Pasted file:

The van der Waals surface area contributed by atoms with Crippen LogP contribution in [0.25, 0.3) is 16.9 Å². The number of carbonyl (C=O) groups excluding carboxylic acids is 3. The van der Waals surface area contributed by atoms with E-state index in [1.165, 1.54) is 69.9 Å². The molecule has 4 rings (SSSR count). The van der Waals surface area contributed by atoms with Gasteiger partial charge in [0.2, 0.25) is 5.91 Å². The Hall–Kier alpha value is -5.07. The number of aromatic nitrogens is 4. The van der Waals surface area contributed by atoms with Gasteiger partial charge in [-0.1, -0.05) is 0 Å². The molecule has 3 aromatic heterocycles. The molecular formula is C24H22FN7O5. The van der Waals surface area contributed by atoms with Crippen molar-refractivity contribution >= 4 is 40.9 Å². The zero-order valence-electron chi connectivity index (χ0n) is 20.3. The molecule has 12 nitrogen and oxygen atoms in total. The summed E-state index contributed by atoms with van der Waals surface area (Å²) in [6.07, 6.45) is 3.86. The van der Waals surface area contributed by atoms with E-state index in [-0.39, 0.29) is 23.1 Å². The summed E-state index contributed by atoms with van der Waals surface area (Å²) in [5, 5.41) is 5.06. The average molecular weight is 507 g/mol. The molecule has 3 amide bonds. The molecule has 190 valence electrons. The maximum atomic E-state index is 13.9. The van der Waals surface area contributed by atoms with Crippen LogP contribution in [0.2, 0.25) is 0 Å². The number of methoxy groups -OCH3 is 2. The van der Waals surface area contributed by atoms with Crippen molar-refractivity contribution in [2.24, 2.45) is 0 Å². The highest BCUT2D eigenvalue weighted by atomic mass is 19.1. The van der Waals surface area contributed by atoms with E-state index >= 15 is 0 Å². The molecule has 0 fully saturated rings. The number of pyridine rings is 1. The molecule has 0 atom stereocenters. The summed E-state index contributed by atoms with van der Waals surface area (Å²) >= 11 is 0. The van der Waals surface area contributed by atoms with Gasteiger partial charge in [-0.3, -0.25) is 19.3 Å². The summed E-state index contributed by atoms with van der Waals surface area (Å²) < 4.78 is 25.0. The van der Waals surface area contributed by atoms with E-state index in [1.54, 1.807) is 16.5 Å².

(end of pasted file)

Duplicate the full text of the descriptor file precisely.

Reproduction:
The van der Waals surface area contributed by atoms with Crippen LogP contribution in [0.25, 0.3) is 16.9 Å². The number of carbonyl (C=O) groups excluding carboxylic acids is 3. The van der Waals surface area contributed by atoms with E-state index in [1.165, 1.54) is 69.9 Å². The molecule has 4 rings (SSSR count). The van der Waals surface area contributed by atoms with Gasteiger partial charge in [0.2, 0.25) is 5.91 Å². The Hall–Kier alpha value is -5.07. The number of aromatic nitrogens is 4. The van der Waals surface area contributed by atoms with Gasteiger partial charge in [-0.1, -0.05) is 0 Å². The molecule has 3 aromatic heterocycles. The molecular formula is C24H22FN7O5. The van der Waals surface area contributed by atoms with Crippen molar-refractivity contribution >= 4 is 40.9 Å². The zero-order valence-electron chi connectivity index (χ0n) is 20.3. The molecule has 12 nitrogen and oxygen atoms in total. The summed E-state index contributed by atoms with van der Waals surface area (Å²) in [6.07, 6.45) is 3.86. The van der Waals surface area contributed by atoms with E-state index in [-0.39, 0.29) is 23.1 Å². The summed E-state index contributed by atoms with van der Waals surface area (Å²) in [5, 5.41) is 5.06. The average molecular weight is 507 g/mol. The molecule has 3 amide bonds. The molecule has 190 valence electrons. The maximum atomic E-state index is 13.9. The van der Waals surface area contributed by atoms with Crippen LogP contribution in [0.2, 0.25) is 0 Å². The number of methoxy groups -OCH3 is 2. The van der Waals surface area contributed by atoms with Crippen molar-refractivity contribution in [2.24, 2.45) is 0 Å². The highest BCUT2D eigenvalue weighted by atomic mass is 19.1. The van der Waals surface area contributed by atoms with E-state index >= 15 is 0 Å². The molecule has 0 fully saturated rings. The number of pyridine rings is 1. The molecule has 0 atom stereocenters. The summed E-state index contributed by atoms with van der Waals surface area (Å²) >= 11 is 0. The van der Waals surface area contributed by atoms with Gasteiger partial charge in [-0.3, -0.25) is 19.3 Å². The summed E-state index contributed by atoms with van der Waals surface area (Å²) < 4.78 is 25.0. The van der Waals surface area contributed by atoms with E-state index in [1.54, 1.807) is 16.5 Å².